Huddled together like a pack of penguins in a small side chamber stand several dozen people. They are all dressed in suits with plain T-shirts underneath. They all look in one direction: A door leading out onto a stage, before whichsits an anticipating audience. hile these people look uniform, their backgrounds are intrinsically different in a great many respects. There is a lorry driver, a doctor, a salesperson, a teacher, an architect, an unemployed, an independent, a pensioner, a child… What unites them are two things: First, they are all from Hoyerswerda, a deprived town in the formerly socialist east of Germany, suffering from an ageing population and the decline of the coal industry. Second, each one of them has made sacrifices for some greater good.
This sacrifice, this putting oneself back – sometimes to the brink of despair or illness – for one’s career, children, some obligation or just to fit in, is the main issue to be artistically deconstructed in this year’s theatre dance project by the Kultur Fabrik Hoyerswerda. The idea that in a world that follows the rules of competitiveness and the threat of career redundancy, sacrifices are made in order to withstand the pressure put on oneself by expectation and fear of social downfall. The proposal put forward by this project is that not all of these sacrifices are justified. Some stand in the way of happiness and health. Furthermore, the process of discussing and dancing this state of affairs is meant to bring about relief and courage.
The musical accompaniment of this expression is Igor Stravinsky’s “Le Sacre du Printemps”. This timeless masterpiece was written just prior to the Great War in a society fixated on power and multi-national tension. It tells the tale of an ancient tribal society, which sacrifices a young woman from within, o that spring may come again. It asks the question what sacrifice we are willing to make as a society so that the earth can bloom once more. Though what are the wishes of that woman? Is she honoured or terrified? Does she at all desire sacrifice for society over her own path to discovery of a life she just began? Moving forward to today, we inquire as to what we are willing to sacrifice. Will our sacrifices lead to renewal and rebirth or something less sustainable and sinister?
Every one of those people crammed in that room has asked these questions and reflected upon their own sacrifices and whether they led to any blossoming. Many believe that it did not, that in fact their former selves might not be proud of where they are today. One person barely took part in the raising of his child due to his frequent delivery tours throughout Europe. Another tells of a cloud of death surrounding her medical work, which sometimes becomes so dark that she has trouble calling in the next patient. Some speak of their childhood dreams of being artists, and how circumstances shifted them in new directions. A man just out of school reminisces on his planning a model biography to the liking of potential employers.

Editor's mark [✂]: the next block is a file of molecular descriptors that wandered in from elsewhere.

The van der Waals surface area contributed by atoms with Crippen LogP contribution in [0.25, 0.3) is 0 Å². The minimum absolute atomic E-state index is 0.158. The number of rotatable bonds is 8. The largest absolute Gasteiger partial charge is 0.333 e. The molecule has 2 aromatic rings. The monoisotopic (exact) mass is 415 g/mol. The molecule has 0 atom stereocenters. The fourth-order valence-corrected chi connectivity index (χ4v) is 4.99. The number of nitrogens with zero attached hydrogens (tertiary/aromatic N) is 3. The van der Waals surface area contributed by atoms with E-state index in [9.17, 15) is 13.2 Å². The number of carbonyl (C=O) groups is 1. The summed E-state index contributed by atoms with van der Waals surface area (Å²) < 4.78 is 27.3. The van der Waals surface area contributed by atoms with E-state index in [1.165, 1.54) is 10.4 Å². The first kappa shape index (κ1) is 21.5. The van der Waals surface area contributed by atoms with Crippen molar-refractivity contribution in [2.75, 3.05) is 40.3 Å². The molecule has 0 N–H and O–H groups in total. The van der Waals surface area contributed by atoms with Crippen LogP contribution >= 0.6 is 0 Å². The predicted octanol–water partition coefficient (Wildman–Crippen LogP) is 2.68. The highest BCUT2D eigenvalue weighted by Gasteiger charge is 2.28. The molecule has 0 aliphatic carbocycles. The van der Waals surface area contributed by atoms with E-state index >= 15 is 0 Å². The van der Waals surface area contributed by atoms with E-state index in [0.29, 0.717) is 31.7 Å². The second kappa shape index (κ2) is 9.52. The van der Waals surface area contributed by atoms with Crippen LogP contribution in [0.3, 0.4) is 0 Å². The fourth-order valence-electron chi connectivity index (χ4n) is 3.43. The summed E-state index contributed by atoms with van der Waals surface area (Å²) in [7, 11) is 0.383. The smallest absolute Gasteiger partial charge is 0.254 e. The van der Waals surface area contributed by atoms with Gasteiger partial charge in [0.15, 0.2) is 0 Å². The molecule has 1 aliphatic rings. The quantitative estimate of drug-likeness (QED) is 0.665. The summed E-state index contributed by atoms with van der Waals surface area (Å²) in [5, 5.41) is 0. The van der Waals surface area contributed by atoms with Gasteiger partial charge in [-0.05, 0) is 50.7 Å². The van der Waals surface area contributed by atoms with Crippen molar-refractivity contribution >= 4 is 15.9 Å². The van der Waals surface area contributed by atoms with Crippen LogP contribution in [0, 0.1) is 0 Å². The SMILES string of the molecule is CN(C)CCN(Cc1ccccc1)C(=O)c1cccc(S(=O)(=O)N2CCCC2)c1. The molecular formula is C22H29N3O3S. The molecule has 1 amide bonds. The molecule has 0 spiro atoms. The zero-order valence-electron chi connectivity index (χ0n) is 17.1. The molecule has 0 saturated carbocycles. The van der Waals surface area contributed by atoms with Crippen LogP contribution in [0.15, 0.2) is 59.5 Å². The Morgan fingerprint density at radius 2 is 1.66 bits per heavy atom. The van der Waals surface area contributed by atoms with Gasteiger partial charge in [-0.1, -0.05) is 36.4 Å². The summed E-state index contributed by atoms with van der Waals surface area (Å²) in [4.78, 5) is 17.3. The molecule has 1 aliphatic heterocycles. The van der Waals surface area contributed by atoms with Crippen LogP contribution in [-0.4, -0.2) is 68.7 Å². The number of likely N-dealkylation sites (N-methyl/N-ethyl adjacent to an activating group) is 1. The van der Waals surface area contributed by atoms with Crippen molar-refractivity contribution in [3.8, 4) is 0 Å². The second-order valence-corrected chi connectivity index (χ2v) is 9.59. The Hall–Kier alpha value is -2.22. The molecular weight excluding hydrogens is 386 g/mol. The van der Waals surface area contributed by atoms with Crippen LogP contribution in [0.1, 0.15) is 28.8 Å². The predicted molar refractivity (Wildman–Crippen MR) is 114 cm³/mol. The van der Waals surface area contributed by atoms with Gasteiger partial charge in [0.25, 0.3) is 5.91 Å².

Grey and black business jackets lie on stage. As the light come on, the group of about 70 dancers finds theirs and with the first notes of the music put on this uniform. To the beat of the drums, the sweet strokes of the violins or abrupt brass punches, those dancers teeter, balance, tense and convulse their bodies, which are not all dancers’ figures. Through this performance, which is interleaved with interviews of individual dancers, the audience gains a sense of remission of these sacrifices. At the end, one by one the dancers break formation and declare silently that their willingness to participate in their sacrifices has ended. No jackets are worn at the close.
Prior to this performance stood months of rehearsals including hours and hours of strength and stamina training. Given the diversity of the group, this is a tremendous achievement, thanks for which go to Dirk Lienig, who took the group through rehearsals and also Judith Gamm, together with whom he devised the choreography. Speaking to the dancers, one cannot help but notice both the pride they take in making this happen next to work and family, but also how intimate and trusting this strange group of people have become over the course of this project.
One thing left to mention is that I had the privilege of dancing with them, which has been a magnificent experience and brought me close to more people in Hoyerswerda, than I have known here since moving overseas. Also, dancing together with my mother – a veteran withthis project – has improved an already excellent relationship in my family. For that alone, I am very grateful. Those moments of standing behind a stage with others that are likeminded, anticipating and begin nervous, is a superb sensation. Now that it is over, we are all very saddened. Our bodies may revert to a lesser state of athleticism, though I know that many of us will choose more wisely the sacrifices we make in the future.